Royal County faces a more realistic market

While the number of residential transactions in Co Meath improved in 2014, the new Central Bank regulations on earnings multiples are taking their toll

Towns like Navan grew in the boom as commuter belts to Dublin, and the 2011 census showed that Meath had the largest outflow of daily commuters in Ireland. Photograph: Dara Mac Donaill

Towns like Navan grew in the boom as commuter belts to Dublin, and the 2011 census showed that Meath had the largest outflow of daily commuters in Ireland. Photograph: Dara Mac Donaill

 

Meath county witnessed a 62.4 per cent increase in the number of residential transactions from 2013 to 2014. According to figures from myhome.ie, this upward trend has continued into 2015 with an increase of 48.6 per cent on transactions from January to March, compared to the same period in 2014.

However, this sentiment is not reflected throughout the county as a whole. John Bannon of Bannon Auctioneers in Dunshaughlin has seen a quiet start to 2015,

“The first quarter of 2014 was busy, but by the last quarter things became quiet. The main reason I see for this was cash buyers and investors had gone. This, coupled with new earnings multiples requirements – banks are simply not giving enough leeway for buyers to purchase,” says Bannon.

Eamon Gavigan of DNG Royal in Navan agrees. “Even though 2014 was a vast improvement on previous years, and we saw a rush of purchases at the end of 2014 where capital gains incentives were coming to an end, the new Central Bank regulations have shattered the market.

“It was a false market at the end of 2014 with frantic buying, but 2015 will be more realistic,” according to Ed Reilly of Sherry FitzGerald Reilly in Navan.

Ed Carey of Property Team Carey in Enfield agrees. “Supply is also an issue, there is still much negative equity in Meath, so vendors are simply not putting their houses on the market.”

Trim

Guide prices are a concern for agents in all parts of the county with the exception of Trim. “When vendors hear that prices have risen by 10 per cent on previous years, they want to price their houses beyond their actual values” says Bannon in Navan. All agents are adamant that if properties are priced sensibly they will sell.

In Trim, Aidan Heffernan of Sherry FitzGerald Royal has witnessed the growth outlined in the 2015 myhome.ie figures. “We have seen a tremendous improvement this year with a mix of first-time buyers, trader-uppers and commuters from Dublin,” says Heffernan.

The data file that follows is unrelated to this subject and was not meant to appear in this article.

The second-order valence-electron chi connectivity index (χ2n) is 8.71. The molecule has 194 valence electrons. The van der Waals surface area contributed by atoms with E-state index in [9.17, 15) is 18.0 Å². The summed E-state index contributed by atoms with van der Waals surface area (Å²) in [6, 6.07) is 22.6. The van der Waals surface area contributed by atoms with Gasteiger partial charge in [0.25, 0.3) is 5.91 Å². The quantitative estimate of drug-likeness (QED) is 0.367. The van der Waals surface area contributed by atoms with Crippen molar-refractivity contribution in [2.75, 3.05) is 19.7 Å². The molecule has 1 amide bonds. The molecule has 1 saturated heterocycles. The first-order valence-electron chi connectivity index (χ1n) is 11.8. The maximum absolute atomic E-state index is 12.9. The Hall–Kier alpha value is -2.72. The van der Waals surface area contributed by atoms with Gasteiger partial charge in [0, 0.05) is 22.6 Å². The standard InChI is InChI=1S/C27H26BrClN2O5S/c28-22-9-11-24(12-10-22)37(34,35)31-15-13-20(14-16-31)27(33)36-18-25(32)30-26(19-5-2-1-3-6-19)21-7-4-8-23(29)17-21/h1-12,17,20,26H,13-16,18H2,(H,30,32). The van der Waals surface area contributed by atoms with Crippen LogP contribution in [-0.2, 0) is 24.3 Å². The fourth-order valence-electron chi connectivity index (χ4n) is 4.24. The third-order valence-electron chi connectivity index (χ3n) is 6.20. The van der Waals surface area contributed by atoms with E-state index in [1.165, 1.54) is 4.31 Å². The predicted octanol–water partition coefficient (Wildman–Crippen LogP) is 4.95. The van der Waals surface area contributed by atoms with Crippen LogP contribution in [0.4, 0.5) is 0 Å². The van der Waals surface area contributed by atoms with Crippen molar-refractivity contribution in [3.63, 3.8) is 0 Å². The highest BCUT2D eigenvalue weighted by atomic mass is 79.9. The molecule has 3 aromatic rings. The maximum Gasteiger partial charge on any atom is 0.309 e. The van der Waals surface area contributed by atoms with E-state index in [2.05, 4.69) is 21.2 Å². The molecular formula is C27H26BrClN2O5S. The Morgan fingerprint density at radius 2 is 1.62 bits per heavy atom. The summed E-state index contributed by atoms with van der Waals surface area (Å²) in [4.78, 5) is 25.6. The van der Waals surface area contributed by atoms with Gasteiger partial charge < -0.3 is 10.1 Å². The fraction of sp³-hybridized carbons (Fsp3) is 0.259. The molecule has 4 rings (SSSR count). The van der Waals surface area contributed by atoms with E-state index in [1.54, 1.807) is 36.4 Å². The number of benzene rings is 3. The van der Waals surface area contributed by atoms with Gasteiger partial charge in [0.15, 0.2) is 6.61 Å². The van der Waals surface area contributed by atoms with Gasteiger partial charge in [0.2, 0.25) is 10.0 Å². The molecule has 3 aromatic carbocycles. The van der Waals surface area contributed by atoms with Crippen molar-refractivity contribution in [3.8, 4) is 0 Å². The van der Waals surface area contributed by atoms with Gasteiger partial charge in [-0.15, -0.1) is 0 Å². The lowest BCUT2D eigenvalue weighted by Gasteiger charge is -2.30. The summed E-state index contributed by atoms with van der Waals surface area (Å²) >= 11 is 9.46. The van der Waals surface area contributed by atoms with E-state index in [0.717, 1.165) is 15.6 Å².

Heffernan and his colleagues cite the that Trim’s status as a heritage town, coupled with it winning the Tidy Towns and Entente Floral, as factors for increasing demand and higher house prices in the town.

The average price in 2015 for a three-bed semi-detached home in Trim is €205,000 compared to €185,000 in the county’s capital of Navan. This is a marked increase on 2013/14 figures where similar houses in Navan were achieving in the €125,000 region.

Commuter belts

Towns like Navan grew in the boom as commuter belts to Dublin, and the 2011 census showed that Meath had the largest outflow of daily commuters in Ireland, with more than 22,000 people commuting daily.

“The commuter belts of Ashbourne, Ratoath and Dunboyne have witnessed a strong increase,” according to John Harrington of Smith Harrington in Navan, “but properties outside urban areas are slow to move.”

As with many other areas in the country, Meath has few new developments as the build to sale margin is still too narrow. Many of the new houses on offer are unfinished developments where new developers have taken up the gauntlet to complete builds.

An example of this is Cois Glaisin, in Johnstown, where only 20 houses in the original development sold, and new developers Bridgedale Homes are completing the remaining 320 properties, which will be sold by Raymond Potterton & Co.

Prices are yet to be decided but builders and agents are all waiting to see if Clois Glaisin achieves prices with decent margins. “It is the ultimate litmus test for property in the county,” says Ed Reilly of Sherry FitzGerald Reilly.

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